Inova Payroll Blog

Stephanie Rieselman

Recent Posts

Strategies for Preventing Burnout at Work

Posted by Stephanie Rieselman on Sep 18, 2020

As businesses continue to push for higher levels of quality, service, and overall business agility, the pressure on individuals at the managerial level is on the rise. Managers are deluged with sets of competing demands, challenged with leading teams made up of different personalities, and ordered to do more with less. As a result, they find themselves working longer hours and become more prone to experiencing work burnout.

A recent survey conducted by Gallup found that out of 7,500 full-time employees, nearly 23 percent reported feeling burned out at work often, while an additional 44% reported feeling burned out sometimes. 

To make matters worse, the COVID-19 pandemic is causing managers and employees to struggle with the transition to working from home, keeping workspaces healthy and virus-free, job insecurity, and a list of other concerns. As a result, managers may find themselves experiencing feelings of isolation, exhaustion, or resentment. 

Even the most resilient managers who began their careers with zest and drive can succumb to burnout due to a variety of challenges and stresses. According to a survey conducted by Deloitte, 77% of professionals have experienced burnout at their current job due to factors such as lack of support and recognition, unrealistic expectations and deadlines, as well as working long hours.

Work Burnout Infographic [Download]

When managers hit their limits, it’s almost impossible to support team members or help them avoid their own burnout. Recognizing burnout symptoms early is crucial for managers, not only for their own well-being but also for the well-being of their employees.

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Topics: Burnout symptoms, Work burnout

Returning to the Office During COVID-19

Posted by Stephanie Rieselman on Jul 24, 2020

As waves of COVID-19 cross the country and state and local stay-at-home orders are phased in and out (and in again), employers have big decisions to make about not only when employees should return to work, but also how.

COVID-19 has heightened awareness of our health and safety like nothing else in recent memory, and it has left many to worry about the role that their surroundings play in terms of cleanliness and protection. One of the biggest fears that many are facing is the prospect of returning to work mid-COVID-19.

In a CBS News poll, 70% of respondents reported the top national priority should be to “try to slow the spread of coronavirus by keeping people home and social distancing, even if the economy is hurt in the short term.” In essence, the survey reveals a real-time conversation playing out in which many people are left speculating what the return-to-work plans will be in the coming months.

Some employers have already jumped in and called employees back to work, while some have extended work-at-home policies through the end of 2020. There is no one right answer for every employer. But if you do decide to bring employees back, or due to your industry your workplace never closed in the first place, you should be prepared to diligently implement the changing best practices to reduce workers’ exposure to COVID-19 in the coming months, or perhaps even year.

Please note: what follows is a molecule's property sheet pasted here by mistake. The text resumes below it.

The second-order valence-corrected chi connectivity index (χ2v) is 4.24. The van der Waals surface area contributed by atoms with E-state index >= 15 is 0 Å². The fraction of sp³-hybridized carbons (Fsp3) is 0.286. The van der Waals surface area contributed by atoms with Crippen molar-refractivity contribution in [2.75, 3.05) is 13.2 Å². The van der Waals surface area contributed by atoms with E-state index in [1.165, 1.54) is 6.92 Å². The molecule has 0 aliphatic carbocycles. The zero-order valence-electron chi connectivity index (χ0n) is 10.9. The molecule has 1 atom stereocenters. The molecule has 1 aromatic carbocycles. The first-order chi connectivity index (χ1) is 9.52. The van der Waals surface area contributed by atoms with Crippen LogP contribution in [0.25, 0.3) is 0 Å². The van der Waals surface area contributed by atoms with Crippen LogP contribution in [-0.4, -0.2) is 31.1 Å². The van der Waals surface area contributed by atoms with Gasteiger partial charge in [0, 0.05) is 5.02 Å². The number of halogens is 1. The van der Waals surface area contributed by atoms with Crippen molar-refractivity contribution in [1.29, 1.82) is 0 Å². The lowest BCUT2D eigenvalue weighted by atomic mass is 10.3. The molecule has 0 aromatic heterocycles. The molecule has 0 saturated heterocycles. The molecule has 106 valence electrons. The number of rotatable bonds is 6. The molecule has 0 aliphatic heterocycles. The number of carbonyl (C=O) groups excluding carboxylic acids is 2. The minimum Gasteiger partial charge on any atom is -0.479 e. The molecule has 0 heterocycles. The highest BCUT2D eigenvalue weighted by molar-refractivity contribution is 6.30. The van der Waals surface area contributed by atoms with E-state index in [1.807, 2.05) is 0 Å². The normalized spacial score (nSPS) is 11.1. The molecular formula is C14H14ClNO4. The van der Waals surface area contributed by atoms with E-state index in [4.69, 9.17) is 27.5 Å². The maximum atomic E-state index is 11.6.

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Topics: Employer News, Return To Work, Workplace Safety

How Workplaces Will Build Resilience Through COVID-19

Posted by Stephanie Rieselman on Apr 30, 2020

 The COVID-19 outbreak has caused a domino effect of unprecedented events to disrupt the global economy – massive layoffs, the plummet of the stock market, interruptions to supply chain and demand, and the closing of "non-essential" businesses – all of which have been defining the new normal for today's world.

As COVID-19 cases continue to grow worldwide, employers and employees alike are scrambling to adapt to the restrictive social distancing protocols and stay-at-home orders. The uncertainty of what the workplace stands to lose – and gain – from the changes brought on by COVID-19 has caused immense levels of stress about returning to work post-pandemic.  

While COVID-19 will inevitably leave its mark on the workplace, employers can use the pandemic as an opportunity to transform current challenges into something positive, to come out better on the other side. Through an idea known as post-traumatic growth (PTG), businesses can move beyond merely accepting the negative impacts of the COVID-19 pandemic, and find the silver linings.

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Topics: Employer Basics, Human Resources

5 Tips for Reassuring Your Employees During a Time of Crisis

Posted by Stephanie Rieselman on Apr 10, 2020

Communication with employees is the foundation of success for any business. It's even more crucial during a crisis.

With so much uncertainty surrounding the present and future impacts of the COVID-19 pandemic, leaders are forced to address issues they never have before. Some are finding that their current internal crisis communication plan needs tailoring to tackle the unique challenges posed by COVID-19. For others, this will be a crash course in crisis communications.

To effectively communicate with employees during difficult times, it's essential to keep employees' psychological wellness in mind by being transparent, empathetic, and responsive. Here are a few tips you can follow to keep workplace morale from sinking, promote productivity, and position your company to be an employer of choice on the other side of the crisis.

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Topics: Employer Basics, Human Resources, Crisis Communications, Employee Communications

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